Sometimes I attempt to build up family events only to be later disappointed. Earlier today I lived in bloated anticipation for my eldest daughter's first Mariners game. She did pretty well--played on the Mariners playground, stood in line for an Ivar Dog (more on this later), picked up a bag of Cracker Jack, scared off by an order of garlic fries, scoped out Safeco Field with binoculars, took a trip to the bathroom, stood up an cheered for the final out--all this took about 2 hours and 45 minutes. Not bad for a first game. This will not be a normal trip for our family--at least not to any place more expensive than the bleachers.
This was a fun game today--a beautiful sunny day. All of the Mariner heroes performed well, Felix Hernandez, Ichiro!, Ken Griffey, Jr., and Adrian Beltre laid the foundation for the win with good pitching and hitting. In addition, some important role players stepped up. David Aardsma shut down the Giants in the ninth without really flinching, and Yuniesky Betancourt actually walked--twice. He laid down an ugly bunt that barely did the job. He did his job. A good Norwegian wouldn't applaud this work. I noticed in my time in the Midwest that some subcultures don't give affirmations for doing your job, and sparingly even if one executes with exceptional quality. But I'm glad for him, because Betancourt is not a good situational hitter and struggles to take a pitch, move the runners and do what is good for the team. Today, he performed. The debate I've heard on the radio and on my frequented Mariner blogs is whether Betancourt can actually change his behavior. A good question for humanity. Can we really change our behavior?
I always feel some satisfaction where preparation and strategy produces results. A little history, a little pride, a little relational joy and I let loose and scream for my favorite team. Friends, family and complete strangers giving each other high fives. I can't imagine giving a stranger a high five in church...but then again I'm not from the more charismatic persuasions where this kind of interaction is encouraged. Though I'm not sure what my daughter experienced on this day, she saw the best of what a baseball game has to offer.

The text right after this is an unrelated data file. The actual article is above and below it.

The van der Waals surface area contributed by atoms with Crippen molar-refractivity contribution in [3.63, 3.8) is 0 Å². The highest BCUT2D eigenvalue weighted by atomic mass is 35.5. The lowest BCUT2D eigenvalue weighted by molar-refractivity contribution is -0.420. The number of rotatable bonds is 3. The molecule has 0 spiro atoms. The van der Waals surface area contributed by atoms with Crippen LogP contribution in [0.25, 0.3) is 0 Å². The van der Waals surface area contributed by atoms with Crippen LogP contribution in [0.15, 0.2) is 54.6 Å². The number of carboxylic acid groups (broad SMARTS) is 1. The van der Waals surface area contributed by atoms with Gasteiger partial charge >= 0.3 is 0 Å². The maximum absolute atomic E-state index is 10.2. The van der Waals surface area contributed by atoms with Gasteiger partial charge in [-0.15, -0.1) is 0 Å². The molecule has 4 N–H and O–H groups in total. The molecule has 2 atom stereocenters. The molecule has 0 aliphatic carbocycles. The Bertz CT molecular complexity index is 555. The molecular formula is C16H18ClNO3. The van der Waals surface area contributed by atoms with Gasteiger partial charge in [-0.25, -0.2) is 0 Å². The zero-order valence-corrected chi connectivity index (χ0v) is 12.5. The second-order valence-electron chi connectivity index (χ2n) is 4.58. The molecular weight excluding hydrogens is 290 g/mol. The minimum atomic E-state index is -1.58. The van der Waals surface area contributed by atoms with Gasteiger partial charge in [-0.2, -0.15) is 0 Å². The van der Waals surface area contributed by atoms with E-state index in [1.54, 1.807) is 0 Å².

I will tell you the story about "The Ivar Dog" from a Seattle favorite Ivar's. My daughter asked for a hot dog for her game meal. I saw "Ivar Dog" on the menu and thought--ah, yes, I can get some clams, and with one stop shopping, get my daughter a hot dog as well. The server slung toward me fried clams and chips and a gourmet bun with something I didn't expect inside: a MOUND of cole slaw and two pieces of fish, laid out like a hot dog. It had some appeal, but, this meal wouldn't do. No way would my daughter eat this. She's the more adventurous eater of the two girls, but I knew this would not pass for lunch. I gritted my teeth and gave her the clams. She loved them. Only in Seattle would something be called an Ivar Dog and consist of fish. I was stupid and made a novice mistake. It was a tasty mistake, and we both ended up happy with our lunch. It was a good laugh for my family and added to the charm and blessings of the day.